4 Marketing Pitfalls Small Business Owners Should Avoid
Jun 27, 2019
Marketing can sometimes be overwhelming, especially for new business owners. Today I want to focus on four marketing pitfalls that all business owners should avoid. Avoiding these mistakes will help ensure that you stay on the path to marketing success.
1. Confusing your Audience
Don't try and jam all your marketing points into one marketing vehicle. We live in a world of quick and instant gratification. You have about 8 seconds to get your message across to your audience (5 seconds if you are targeting millennials). If your audience starts to feel overwhelmed with the amount they have to read, or they have to concentrate on what you're trying to tell them, they will quickly lose interest.
Avoid overusing words or technical terms in your marketing messages. One way you can ensure you're not talking over their heads is to write your messages as if you're talking to a group of third graders. If third graders can understand what you're saying, then you know you're clear for your targeted audience.
Competitors are just around the corner, so don't confuse your audience to where your competition can easily win them over. Stick with simple, compelling marketing messages that are easy to understand, but will leave a lasting impression.
2. Losing Sight of Your Marketing Goals
Some business owners lose sight of what's effective when they let their egos dictate their marketing spending.
An elaborate grand opening event may be a great way to impress friends and family, but if it means you have to cut corners in areas that may bring in more customers, it's a waste of your marketing dollars.
Similarly, don't be tempted to overspend when approached by agencies or advertising salespeople looking to help you spend your marketing dollars. Just because it's an exciting idea or it's currently on sale doesn't mean it's the right fit for your business right now. Always refer back to your marketing plan to make sure you're in line with your marketing goals BEFORE you commit to spending.
Advertising, public relations, and marketing consulting agencies come in various sizes and with different price tags. If you need to hire outside help, but you're on a small budget, make sure you interview multiple agencies and get comfortable with who is taking control of your marketing. Their ideas and budget recommendations should be in line with your marketing plan. Be realistic! Don't get so wrapped up in the excitement of all the great marketing opportunities that you lose track of the reality of where you are in your business, at this moment. The worst thing you can do is get partially into a plan only to find you don't have the funds to see it through to the end. Start small and grow your marketing plan as your business grows.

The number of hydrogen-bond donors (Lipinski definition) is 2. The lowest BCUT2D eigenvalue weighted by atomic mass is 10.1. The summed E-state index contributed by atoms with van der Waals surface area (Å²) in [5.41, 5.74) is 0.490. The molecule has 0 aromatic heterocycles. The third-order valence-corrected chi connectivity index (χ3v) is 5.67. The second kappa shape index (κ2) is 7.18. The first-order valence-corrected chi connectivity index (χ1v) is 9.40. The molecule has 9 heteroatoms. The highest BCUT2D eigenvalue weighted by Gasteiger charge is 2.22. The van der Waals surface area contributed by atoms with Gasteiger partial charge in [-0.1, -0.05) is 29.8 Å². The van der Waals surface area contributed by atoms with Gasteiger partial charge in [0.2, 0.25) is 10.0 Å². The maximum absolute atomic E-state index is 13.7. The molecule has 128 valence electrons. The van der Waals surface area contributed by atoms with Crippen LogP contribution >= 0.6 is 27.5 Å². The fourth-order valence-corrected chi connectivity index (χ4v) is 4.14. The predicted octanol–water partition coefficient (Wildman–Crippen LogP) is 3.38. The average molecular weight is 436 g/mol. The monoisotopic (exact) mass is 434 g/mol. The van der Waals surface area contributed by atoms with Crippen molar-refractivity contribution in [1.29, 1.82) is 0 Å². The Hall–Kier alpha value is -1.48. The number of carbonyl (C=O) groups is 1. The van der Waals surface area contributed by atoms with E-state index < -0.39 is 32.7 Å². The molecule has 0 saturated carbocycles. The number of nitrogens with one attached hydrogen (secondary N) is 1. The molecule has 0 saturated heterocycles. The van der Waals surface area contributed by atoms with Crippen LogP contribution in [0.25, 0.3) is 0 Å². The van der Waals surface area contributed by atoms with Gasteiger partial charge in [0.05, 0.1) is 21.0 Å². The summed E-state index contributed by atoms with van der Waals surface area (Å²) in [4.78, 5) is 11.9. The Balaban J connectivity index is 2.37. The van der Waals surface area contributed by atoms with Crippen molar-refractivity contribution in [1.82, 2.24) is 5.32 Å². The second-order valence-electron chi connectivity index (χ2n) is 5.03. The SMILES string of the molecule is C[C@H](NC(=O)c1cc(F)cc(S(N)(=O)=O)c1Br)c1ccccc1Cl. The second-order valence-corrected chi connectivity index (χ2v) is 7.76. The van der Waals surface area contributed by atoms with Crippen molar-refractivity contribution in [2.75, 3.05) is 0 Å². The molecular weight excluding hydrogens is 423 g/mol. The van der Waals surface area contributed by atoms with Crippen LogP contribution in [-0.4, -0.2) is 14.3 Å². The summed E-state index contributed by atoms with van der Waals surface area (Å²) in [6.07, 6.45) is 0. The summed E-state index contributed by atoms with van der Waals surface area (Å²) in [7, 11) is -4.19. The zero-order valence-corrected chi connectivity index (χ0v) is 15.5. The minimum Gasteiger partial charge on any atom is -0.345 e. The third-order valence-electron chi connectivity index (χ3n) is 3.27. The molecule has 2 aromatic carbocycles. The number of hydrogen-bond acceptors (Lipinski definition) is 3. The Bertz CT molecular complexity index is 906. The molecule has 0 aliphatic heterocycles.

3. Wanting Everyone to Be Your Social Media Friend
Not everyone needs to be your friend. We get it, I promise. You want to increase your social media followers, and we want to encourage you to work toward that increase as well. To do this, you need to start with clear goals to be successful in your social media platforms.
You need to know your target audience and what message they need to hear in order to take action. You shouldn't be worried about growing your social media followers in terms of numbers, but rather on increasing quality followers who care about what you are selling or providing. Your goal is to turn those quality followers into clients.
Quality followers will build social media platforms. People will follow your business because they trust the content you are providing and because it's relevant to them. You're helping them solve problems, and you're bringing value to them, day in and day out. Your reputation is built over time, so as you gain trusted followers, you'll see them engaging more with you and your brand. They are then more likely to share your content, which in turn leads to more quality followers, and the cycle continues.
4. Talking About Yourself
Your clients are much more interested in themselves than they are in you! They aren't interested in hearing anything you have to say until you start talking about issues relevant to them.
When planning your marketing, you need to be focused and in tune with your customers. You need to know them better than they know themselves. You need to speak their language, show up where they show up, and focus on speaking directly to them. You know their pain points and how your services can help them with their pain points, so let them know what they can get from your products or services, not what you do.
Here is an example of a situation in which you can turn a conversation around to where it centers on them. Someone asks you,
"Why don't you tell me about your company and what kind of clients you focus on?" Resist the temptation to delve right into your story. Instead, redirect the conversation with something like, "Sure, but first do you mind telling me a few things about your company so I can be sure to discuss issues that may be most relevant to your situation?"
At this point, ask pointed questions about THEM to get that conversation started. I bet you'll find that by keeping the discussion focused on them, the conversation lasts a whole lot longer than had you gone directly into your company pitch.
In conclusion, communicate your marketing messages effectively by stepping back to the basics. Don't confuse or stress out your audience with information overload. Always keep your marketing goals at the forefront of your mind. Don't try and make friends with everyone online. Lastly, people are selfish by nature, so talk about them, them, and then them some more.